‘Unity is strength’
The International Arbitration and Peace Association
in ‘The truest form of patriotism’

This chapter explores how the International Arbitration and Peace Association (IAPA), founded in 1880, was the main secular peace organisation in Britain and the one which experienced the greatest conflict with the Peace Society. The absolutist Peace Society dominated the British peace movement throughout most of the nineteenth century. However, its absolutism was increasingly challenged from mid-century onwards, and it became apparent by the 1870s, as a result of republican nationalist campaigns in Europe, and in Britain the rise of working men's peace groups and the growth of the women's movement, that there was also some demand for a secular peace organisation. As an organisation, the IAPA drew together discourses of liberalism, socialism, Evangelicalism, feminism and internationalism, a blend that made it central to both the British and European peace movements. The chapter also outlines the IAPA's contribution to the late Victorian peace movement and the role of women in its work.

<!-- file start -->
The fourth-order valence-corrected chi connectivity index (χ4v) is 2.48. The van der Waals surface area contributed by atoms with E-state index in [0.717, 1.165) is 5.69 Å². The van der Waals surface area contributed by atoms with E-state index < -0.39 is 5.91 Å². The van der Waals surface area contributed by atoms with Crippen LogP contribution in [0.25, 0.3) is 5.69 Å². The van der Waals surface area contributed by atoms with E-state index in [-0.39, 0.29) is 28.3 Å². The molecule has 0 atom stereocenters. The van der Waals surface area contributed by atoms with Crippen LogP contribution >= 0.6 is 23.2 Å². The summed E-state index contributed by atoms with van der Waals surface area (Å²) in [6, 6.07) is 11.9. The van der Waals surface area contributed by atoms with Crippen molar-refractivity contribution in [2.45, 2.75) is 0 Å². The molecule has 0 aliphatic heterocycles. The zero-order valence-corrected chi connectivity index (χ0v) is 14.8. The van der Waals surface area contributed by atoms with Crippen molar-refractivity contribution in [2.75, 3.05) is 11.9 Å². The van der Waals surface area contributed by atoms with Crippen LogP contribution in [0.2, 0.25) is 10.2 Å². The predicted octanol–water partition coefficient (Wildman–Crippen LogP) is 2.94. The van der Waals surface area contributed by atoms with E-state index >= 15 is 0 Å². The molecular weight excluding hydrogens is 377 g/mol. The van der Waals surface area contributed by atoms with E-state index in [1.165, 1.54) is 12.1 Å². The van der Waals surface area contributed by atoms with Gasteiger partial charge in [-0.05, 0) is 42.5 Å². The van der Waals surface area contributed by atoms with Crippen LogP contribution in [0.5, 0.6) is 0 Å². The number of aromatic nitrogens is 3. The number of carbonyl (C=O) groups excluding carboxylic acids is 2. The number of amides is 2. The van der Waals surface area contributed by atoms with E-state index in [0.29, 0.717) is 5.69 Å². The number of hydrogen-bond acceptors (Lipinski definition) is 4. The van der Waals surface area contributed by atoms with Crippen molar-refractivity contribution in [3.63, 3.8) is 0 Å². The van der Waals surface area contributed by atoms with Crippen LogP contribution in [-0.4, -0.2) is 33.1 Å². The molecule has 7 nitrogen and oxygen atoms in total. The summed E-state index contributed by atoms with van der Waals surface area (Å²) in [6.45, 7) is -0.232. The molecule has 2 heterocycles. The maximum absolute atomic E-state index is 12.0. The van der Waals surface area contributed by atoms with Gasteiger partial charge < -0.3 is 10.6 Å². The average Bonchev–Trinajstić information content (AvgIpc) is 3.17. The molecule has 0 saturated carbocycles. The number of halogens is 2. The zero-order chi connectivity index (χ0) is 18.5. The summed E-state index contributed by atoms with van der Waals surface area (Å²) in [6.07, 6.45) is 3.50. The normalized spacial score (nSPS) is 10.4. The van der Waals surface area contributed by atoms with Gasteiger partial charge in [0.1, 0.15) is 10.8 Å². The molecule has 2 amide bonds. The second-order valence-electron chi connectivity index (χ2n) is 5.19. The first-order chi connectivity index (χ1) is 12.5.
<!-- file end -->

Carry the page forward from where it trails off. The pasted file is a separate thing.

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‘The truest form of patriotism’

Pacifist feminism in Britain, 1870–1902

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